Camp Dewey, Sioux Falls, 1898

Last Updated by Brian Gevik, Text provided by Siouxland Heritage Museums on
All Images Courtesy: Siouxland Heritage Museums

The USS Maine entered Havana Harbor on a goodwill visit to the Spanish Colony of Cuba on January 25, 1898.  Three weeks later on February 15, 1898 a massive explosion destroyed the battleship at anchor.  An American court of inquiry concluded that the Maine was sunk by the explosion of a mine under the forward magazine.   The Congress declared war on Spain on 25 April, 1898, and American embarked upon what Secretary of State John Hay termed “the splendid little war!” President William McKinley asked for 125,000 volunteers for service in the war. South Dakota’s quota was to supply 1,000 men.

Camp Dewey ca. 1898Camp Dewey looking northwest toward Sioux Falls.

South Dakota Governor Andrew Lee ordered the South Dakota National Guard mobilized and to muster at Sioux Falls at what became known as Camp Dewey.   Camp Dewey, named after Commodore George Dewey whose Asiatic Squadron had destroyed a Spanish Fleet at Manila Bay in the Philippines on April 30, 1898.  The camp was located on the south side of East 10th Street west of Cliff Avenue and north and east of the Big Sioux River.

Camp Dewey looking South from 10th StreetCamp Dewey looking south from 10th Street

The men of the SD National Guard were discharged to enlist in the Volunteers.  The 1st South Dakota Volunteer Infantry Regiment was mustered into service on May 13, 1898 at Sioux Falls.   The regiment was commanded by Colonel Alfred S. Frost and numbered 1,004 officers and men in twelve companies.

CampDewey-repeat.jpgCamp Dewey, Sioux Falls

 

Mess Line at Camp Dewey, Sioux FallsMess Line at Camp Dewey, Sioux Falls

1st SD at drill, Camp Dewey1st SD at drill, Camp Dewey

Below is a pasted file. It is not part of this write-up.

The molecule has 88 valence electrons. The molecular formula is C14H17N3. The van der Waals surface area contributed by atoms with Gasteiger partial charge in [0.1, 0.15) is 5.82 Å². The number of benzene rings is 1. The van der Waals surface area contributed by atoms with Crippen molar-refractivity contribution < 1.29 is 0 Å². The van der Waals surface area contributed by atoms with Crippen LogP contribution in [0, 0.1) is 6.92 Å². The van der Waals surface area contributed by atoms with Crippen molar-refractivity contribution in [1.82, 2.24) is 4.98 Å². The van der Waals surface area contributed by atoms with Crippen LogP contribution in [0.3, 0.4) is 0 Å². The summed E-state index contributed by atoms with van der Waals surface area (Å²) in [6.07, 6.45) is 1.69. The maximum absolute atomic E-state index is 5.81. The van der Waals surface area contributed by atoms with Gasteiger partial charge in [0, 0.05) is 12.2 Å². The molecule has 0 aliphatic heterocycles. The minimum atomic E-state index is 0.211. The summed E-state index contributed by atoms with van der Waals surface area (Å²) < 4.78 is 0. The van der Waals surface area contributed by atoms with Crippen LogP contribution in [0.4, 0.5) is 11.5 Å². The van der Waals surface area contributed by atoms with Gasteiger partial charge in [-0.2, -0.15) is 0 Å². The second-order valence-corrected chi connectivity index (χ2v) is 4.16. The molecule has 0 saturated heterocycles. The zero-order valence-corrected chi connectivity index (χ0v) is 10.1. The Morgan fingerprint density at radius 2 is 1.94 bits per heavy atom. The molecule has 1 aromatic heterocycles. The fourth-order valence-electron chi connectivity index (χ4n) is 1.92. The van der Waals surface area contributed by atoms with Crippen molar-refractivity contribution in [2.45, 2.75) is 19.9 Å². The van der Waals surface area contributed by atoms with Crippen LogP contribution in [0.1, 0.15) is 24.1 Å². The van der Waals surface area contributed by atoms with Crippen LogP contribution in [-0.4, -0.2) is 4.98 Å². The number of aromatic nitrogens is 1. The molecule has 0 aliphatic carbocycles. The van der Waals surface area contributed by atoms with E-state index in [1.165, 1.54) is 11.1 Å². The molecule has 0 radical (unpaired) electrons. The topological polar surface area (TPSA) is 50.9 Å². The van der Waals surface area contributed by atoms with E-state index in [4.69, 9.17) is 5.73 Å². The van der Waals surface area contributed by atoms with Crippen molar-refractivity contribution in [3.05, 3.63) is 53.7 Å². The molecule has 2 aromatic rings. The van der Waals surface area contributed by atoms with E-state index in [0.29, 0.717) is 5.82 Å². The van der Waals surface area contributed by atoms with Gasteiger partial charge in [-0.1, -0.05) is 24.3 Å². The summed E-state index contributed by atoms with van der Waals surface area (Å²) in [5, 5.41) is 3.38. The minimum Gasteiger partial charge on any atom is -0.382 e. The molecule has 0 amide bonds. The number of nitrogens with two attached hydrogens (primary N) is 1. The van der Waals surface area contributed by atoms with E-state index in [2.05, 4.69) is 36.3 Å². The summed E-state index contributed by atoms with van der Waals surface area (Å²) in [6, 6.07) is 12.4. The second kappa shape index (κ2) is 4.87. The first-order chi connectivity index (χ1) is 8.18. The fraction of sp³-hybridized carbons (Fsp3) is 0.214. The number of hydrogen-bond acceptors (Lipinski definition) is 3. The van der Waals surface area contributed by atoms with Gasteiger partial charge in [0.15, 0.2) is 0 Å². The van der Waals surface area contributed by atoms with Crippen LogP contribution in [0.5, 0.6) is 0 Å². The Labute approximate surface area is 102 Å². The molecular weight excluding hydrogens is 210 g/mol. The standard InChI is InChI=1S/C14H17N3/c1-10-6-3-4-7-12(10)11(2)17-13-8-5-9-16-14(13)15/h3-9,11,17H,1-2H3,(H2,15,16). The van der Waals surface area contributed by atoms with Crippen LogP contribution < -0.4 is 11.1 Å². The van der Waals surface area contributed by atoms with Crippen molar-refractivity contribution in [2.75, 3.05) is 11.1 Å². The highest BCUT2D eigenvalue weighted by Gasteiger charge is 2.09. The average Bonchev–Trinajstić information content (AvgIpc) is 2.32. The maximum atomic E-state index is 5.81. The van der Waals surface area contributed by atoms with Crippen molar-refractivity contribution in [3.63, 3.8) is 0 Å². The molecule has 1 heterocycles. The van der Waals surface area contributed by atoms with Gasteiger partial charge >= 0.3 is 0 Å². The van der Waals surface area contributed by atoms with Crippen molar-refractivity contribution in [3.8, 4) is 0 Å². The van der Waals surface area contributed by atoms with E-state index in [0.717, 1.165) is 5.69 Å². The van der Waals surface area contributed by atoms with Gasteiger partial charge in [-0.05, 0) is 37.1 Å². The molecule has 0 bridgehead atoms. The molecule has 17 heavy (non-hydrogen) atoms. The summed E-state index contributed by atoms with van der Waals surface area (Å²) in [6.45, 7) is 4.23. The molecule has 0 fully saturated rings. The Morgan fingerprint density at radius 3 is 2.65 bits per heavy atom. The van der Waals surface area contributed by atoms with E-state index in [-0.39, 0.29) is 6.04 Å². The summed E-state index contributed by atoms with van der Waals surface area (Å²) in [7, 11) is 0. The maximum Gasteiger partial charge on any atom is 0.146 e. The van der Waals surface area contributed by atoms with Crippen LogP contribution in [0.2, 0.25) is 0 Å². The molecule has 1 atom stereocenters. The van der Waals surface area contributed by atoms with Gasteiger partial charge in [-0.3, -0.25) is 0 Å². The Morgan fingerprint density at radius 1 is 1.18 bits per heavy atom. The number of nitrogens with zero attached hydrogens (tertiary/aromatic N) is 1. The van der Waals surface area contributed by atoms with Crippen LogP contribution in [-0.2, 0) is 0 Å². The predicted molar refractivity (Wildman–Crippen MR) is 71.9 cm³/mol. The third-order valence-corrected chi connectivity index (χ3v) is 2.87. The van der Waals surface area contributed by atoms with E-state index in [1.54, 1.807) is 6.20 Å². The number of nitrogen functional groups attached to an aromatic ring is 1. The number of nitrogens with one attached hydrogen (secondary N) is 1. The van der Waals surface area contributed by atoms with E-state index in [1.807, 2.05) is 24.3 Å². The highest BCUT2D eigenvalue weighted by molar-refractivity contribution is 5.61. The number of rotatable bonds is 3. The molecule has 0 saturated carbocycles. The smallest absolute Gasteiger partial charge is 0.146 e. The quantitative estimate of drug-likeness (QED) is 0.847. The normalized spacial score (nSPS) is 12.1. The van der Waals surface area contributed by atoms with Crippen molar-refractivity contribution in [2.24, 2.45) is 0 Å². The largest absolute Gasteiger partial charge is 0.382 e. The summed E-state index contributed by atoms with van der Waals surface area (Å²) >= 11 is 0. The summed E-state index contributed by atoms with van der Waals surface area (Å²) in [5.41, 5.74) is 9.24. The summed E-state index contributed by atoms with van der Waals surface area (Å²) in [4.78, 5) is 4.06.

1st SD at drill, Camp Dewey1st SD at drill, Camp Dewey

The regiment remained in Sioux Falls for several weeks to drill and prepare for deployment. On May 22, 1898 the regiment was reviewed by Governor Lee and US Senator Richard Franklin Pettigrew.  On May 28, 1898 Colonel Frost issued orders to strike tents.  As the regiment marched to the Omaha Railroad Depot to board trains for San Francisco, thousands of people gathered to see them off.

1st SD march west on 10th St. in Sioux Falls. (Rock Island Railroad Depot in background).

As the 1st South Dakota Marched off, the men wore the uniforms authorized for the final campaigns of the Indian Wars. The basic items were the dark blue wool five button sack coat, dark blue wool shirt, sky blue wool trousers, a tan wool felt hat, black leather shoes and brown canvas leggings. Their accoutrements included a canteen, cup, haversack to hold food, blanket and shelter half.  They were armed with the black powder, US Model 1873, Springfield Trapdoor Rifle in caliber .45-70. They carried their cartridges in a web belt around their waist.

The Regiment arrived in San Francisco on June 2, 1898 and camped at Camp Merritt near Golden Gate Park.  The regiment continued to drill until July 22, 1898 when they board transports for the Philippines. They arrived in Manila Bay on August 27 too late to fight the Spanish.  The 1st SD was part of the Manila garrison when the Philippine Insurrection began on February 4, 1899 in which the regiment saw heavy fighting.  The men of the 1st South Dakota would return home in October 1899. 

CampDewey-08.jpgOfficers, 1st SD at Camp Dewey

For more reading:

            “South Dakota Regiment Edition” Supplement to theSioux Falls Argus Leader, Sioux Falls, SD October 13, 1899

            Grant, Roger H., “The Fighting Firsts: The First South Dakota and Nebraska Volunteers in the Philippines , 1898-1899”, South Dakota History, Vol. 4, No. 3, Summer, 1974

            Urwin, Gregory, The United States Infantry: An Illustrated History 1775-1918, Blandford Press, New York, NY, 1988

            Pettigrew, Richard Franklin, R.F. Pettigrew Papers, Siouxland Heritage Museums, Sioux Falls, SD

 

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